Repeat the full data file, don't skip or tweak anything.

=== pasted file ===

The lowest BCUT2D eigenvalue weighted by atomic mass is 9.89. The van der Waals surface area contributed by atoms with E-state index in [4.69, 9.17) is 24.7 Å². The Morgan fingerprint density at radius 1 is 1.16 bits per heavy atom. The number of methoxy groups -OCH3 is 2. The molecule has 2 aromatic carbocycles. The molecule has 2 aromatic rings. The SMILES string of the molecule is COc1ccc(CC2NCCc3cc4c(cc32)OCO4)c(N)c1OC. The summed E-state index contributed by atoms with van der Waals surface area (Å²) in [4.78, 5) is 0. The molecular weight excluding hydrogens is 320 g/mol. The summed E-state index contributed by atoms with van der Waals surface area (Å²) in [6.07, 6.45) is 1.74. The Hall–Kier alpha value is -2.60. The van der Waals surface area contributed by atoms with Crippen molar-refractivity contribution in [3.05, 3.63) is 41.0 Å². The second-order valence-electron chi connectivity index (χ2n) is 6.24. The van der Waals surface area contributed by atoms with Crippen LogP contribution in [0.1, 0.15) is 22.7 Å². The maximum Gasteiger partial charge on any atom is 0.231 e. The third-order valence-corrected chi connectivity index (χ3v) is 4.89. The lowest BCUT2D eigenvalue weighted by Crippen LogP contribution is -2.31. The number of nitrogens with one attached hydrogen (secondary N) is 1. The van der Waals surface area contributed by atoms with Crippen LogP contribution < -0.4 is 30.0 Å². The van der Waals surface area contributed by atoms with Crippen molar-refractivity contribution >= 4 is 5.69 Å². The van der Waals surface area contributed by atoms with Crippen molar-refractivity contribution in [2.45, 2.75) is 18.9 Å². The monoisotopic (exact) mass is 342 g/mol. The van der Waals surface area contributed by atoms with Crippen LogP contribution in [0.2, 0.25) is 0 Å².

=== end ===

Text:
The lowest BCUT2D eigenvalue weighted by atomic mass is 9.89. The van der Waals surface area contributed by atoms with E-state index in [4.69, 9.17) is 24.7 Å². The Morgan fingerprint density at radius 1 is 1.16 bits per heavy atom. The number of methoxy groups -OCH3 is 2. The molecule has 2 aromatic carbocycles. The molecule has 2 aromatic rings. The SMILES string of the molecule is COc1ccc(CC2NCCc3cc4c(cc32)OCO4)c(N)c1OC. The summed E-state index contributed by atoms with van der Waals surface area (Å²) in [4.78, 5) is 0. The molecular weight excluding hydrogens is 320 g/mol. The summed E-state index contributed by atoms with van der Waals surface area (Å²) in [6.07, 6.45) is 1.74. The Hall–Kier alpha value is -2.60. The van der Waals surface area contributed by atoms with Crippen molar-refractivity contribution in [3.05, 3.63) is 41.0 Å². The second-order valence-electron chi connectivity index (χ2n) is 6.24. The van der Waals surface area contributed by atoms with Crippen LogP contribution in [0.1, 0.15) is 22.7 Å². The maximum Gasteiger partial charge on any atom is 0.231 e. The third-order valence-corrected chi connectivity index (χ3v) is 4.89. The lowest BCUT2D eigenvalue weighted by Crippen LogP contribution is -2.31. The number of nitrogens with one attached hydrogen (secondary N) is 1. The van der Waals surface area contributed by atoms with Crippen LogP contribution < -0.4 is 30.0 Å². The van der Waals surface area contributed by atoms with Crippen molar-refractivity contribution >= 4 is 5.69 Å². The van der Waals surface area contributed by atoms with Crippen molar-refractivity contribution in [2.45, 2.75) is 18.9 Å². The monoisotopic (exact) mass is 342 g/mol. The van der Waals surface area contributed by atoms with Crippen LogP contribution in [0.2, 0.25) is 0 Å².